Swiss cinema becomes more animated
Swiss Cinema Day at the Locarno Film Festival has devoted a whole section to Swiss animated film – a small but growing industry.
Costing SFr30 million ($25.2 million) to produce, "Max & Co" is the first long cartoon to be made in Switzerland. One of the most expensive domestic productions ever, it will be released later this year.
The second annual Swiss Cinema Day, organised by the national film promotion agency, Swiss Films, with the support of the Federal Culture Office, on Tuesday showed an exhibition of real film sets from Max & Co as well as stills from short cartoons such as "Animatou".
Frédéric and Samuel Guillaume, the twins from French-speaking Fribourg behind¨Max & Co, were on hand to demonstrate how animation is done.
For Nicolas Bideau, head of cinema at the Culture Office, it was important to highlight the animation scene in Switzerland, especially as feature films were doing so well.
"We have very talented animators in this country but they are not well known so I picked this theme to show them to the public," Bideau told swissinfo.
"They have been working in their back rooms for a long time and it's time to leave the back rooms to enter the industry of animation film."
Bideau said he also wanted to benefit from the excitement surrounding Max & Co, to encourage other cartoon makers to produce long films and to interest young people in domestic productions.
The Guillaume brothers' animation, which uses puppets, has already won the audience award at this year's Annecy International Animated Film Festival in France, the most well known in the field, and has been snapped up by film distributors.
It took around 35 weeks to shoot and involved more than 200 international collaborators.
The cartoon tells the story of the adolescent Max, who while searching for his father helps a village get rid of an evil wizard. On his journey he also witnesses social and economic problems and falls in love.
Frédéric Guillaume said the aim was to create a different type of animated film to Disney or British films.
"Our inspiration was more live action movies, we didn't want to copy or redo other animated films," he told swissinfo.
"What is different is the realism in the light and in the sets, actors and situations so the idea was really to make it somewhere in between live action and animation."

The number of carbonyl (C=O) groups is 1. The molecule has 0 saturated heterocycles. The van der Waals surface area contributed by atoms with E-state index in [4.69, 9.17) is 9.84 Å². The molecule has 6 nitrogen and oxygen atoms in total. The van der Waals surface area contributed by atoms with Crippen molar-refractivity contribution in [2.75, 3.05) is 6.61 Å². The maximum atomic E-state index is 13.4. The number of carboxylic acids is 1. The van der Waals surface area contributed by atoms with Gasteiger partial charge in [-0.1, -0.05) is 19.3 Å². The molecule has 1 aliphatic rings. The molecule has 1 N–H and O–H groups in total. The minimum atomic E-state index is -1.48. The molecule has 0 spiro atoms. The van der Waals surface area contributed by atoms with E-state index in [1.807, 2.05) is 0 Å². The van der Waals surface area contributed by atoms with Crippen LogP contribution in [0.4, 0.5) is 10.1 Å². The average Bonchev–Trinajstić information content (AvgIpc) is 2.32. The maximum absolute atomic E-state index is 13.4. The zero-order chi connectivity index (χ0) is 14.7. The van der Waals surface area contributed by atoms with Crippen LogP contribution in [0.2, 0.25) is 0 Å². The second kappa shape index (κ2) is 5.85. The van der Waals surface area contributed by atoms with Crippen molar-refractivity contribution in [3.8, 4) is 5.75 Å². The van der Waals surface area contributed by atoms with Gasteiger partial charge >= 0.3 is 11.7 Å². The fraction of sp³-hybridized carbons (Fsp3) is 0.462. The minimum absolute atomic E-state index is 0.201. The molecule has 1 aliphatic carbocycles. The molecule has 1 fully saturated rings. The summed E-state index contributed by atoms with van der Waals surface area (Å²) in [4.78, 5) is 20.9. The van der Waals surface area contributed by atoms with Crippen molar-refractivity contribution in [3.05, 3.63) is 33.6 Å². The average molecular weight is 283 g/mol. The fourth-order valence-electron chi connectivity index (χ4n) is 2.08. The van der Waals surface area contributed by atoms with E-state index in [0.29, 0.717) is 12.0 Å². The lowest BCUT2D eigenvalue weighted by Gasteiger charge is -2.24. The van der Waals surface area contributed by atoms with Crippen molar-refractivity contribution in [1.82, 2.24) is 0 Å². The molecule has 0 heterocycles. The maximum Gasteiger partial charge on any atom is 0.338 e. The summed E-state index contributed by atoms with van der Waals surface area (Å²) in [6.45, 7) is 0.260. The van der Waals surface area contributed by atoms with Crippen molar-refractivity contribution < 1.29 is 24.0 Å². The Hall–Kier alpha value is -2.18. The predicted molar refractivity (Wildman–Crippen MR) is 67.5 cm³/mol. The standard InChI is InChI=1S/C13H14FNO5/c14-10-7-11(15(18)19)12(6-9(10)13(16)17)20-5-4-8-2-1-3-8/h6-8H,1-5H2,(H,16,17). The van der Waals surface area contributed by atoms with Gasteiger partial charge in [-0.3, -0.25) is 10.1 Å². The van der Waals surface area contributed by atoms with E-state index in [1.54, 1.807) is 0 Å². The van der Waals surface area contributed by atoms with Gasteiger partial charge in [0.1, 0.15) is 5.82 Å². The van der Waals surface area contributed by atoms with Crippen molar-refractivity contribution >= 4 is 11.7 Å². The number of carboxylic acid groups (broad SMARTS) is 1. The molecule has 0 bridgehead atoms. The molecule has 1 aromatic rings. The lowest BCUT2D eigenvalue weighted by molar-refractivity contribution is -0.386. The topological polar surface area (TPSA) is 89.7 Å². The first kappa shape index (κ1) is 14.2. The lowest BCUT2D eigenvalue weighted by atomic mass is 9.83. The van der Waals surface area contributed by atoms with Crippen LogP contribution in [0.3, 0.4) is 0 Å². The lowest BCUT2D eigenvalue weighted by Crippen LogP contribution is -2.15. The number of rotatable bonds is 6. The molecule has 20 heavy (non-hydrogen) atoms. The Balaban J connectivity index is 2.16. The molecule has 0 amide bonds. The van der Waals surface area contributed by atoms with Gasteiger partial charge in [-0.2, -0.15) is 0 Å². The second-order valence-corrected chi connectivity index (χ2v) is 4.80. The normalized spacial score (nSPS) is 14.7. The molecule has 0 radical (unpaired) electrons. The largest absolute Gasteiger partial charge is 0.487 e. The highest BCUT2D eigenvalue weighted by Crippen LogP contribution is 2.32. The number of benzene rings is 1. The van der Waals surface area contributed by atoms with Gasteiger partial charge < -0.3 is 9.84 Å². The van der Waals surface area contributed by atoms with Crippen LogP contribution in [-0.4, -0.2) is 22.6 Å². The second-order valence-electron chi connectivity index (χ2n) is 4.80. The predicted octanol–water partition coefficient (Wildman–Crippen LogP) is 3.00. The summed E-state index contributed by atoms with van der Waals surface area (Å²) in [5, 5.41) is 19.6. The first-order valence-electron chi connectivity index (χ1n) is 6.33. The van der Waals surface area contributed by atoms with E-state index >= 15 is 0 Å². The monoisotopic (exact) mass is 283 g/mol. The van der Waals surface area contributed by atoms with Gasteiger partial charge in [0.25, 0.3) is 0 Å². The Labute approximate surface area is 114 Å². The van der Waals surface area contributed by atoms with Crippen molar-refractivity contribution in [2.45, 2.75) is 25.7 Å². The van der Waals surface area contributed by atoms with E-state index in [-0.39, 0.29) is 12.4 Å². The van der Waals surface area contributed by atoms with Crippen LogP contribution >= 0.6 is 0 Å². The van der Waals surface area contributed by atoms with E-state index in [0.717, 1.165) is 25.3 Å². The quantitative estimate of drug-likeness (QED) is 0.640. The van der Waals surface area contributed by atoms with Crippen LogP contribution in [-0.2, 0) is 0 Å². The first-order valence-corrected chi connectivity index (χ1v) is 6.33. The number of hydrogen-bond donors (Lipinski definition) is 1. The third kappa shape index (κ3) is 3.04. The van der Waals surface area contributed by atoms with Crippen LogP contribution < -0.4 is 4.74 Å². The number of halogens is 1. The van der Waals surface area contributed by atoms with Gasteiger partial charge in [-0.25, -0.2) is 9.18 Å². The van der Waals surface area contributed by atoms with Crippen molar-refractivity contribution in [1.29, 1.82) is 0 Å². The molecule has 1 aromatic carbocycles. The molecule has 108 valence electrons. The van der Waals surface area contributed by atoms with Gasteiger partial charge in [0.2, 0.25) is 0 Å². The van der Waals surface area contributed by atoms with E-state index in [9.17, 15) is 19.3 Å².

But the brothers faced many obstacles along the way, said Guillaume. The small size of the domestic industry meant that it was not easy to find Swiss to work on the project.
The animators therefore came from the Mackinnon & Saunders workshop in Manchester, Britain, which was responsible for the figures in Tim Burton's "Corpse Bride" as well as some of the characters in Aardman Animations' "Chicken Run". The characters' voices are provided by French actors.
Financing –always difficult from film projects - came from four different countries: Switzerland, France, Belgium and Britain - but shooting took place in Switzerland.
"There is a lot of creativity and creative people in Switzerland, but what's lacking is an industry such as you find in other counties such as Belgium, which is a small country but really has a good animation industry," said Guillaume.
It was therefore essential to co-produce, especially if a film is to have a chance against the already powerful industries in the United States and Britain, he added.
But all the signs are that Max & Co will do well. The screenings have gone well ahead of the release, which is scheduled for December in Switzerland.
"We are really now lucky and happy because we have a good distributor who has sold the film to many countries and in Switzerland we have Buena Vista which is a big distributor, so we cannot hope for anything better for a first film," said Guillaume.
swissinfo, Isobel Leybold-Johnson in Locarno
Swiss Cinema Day 2007 was organised by Swiss Films and presented by the Federal Culture Office and the Locarno Film Festival.
As well as animation an event was also held on the acting profession.
Film historians also presented a work on Swiss cinema history from 1966-2000.
Another highlight is the world premiere screening of Jacob Berger's "1 Journée" at the Piazza Grande open-air cinema.
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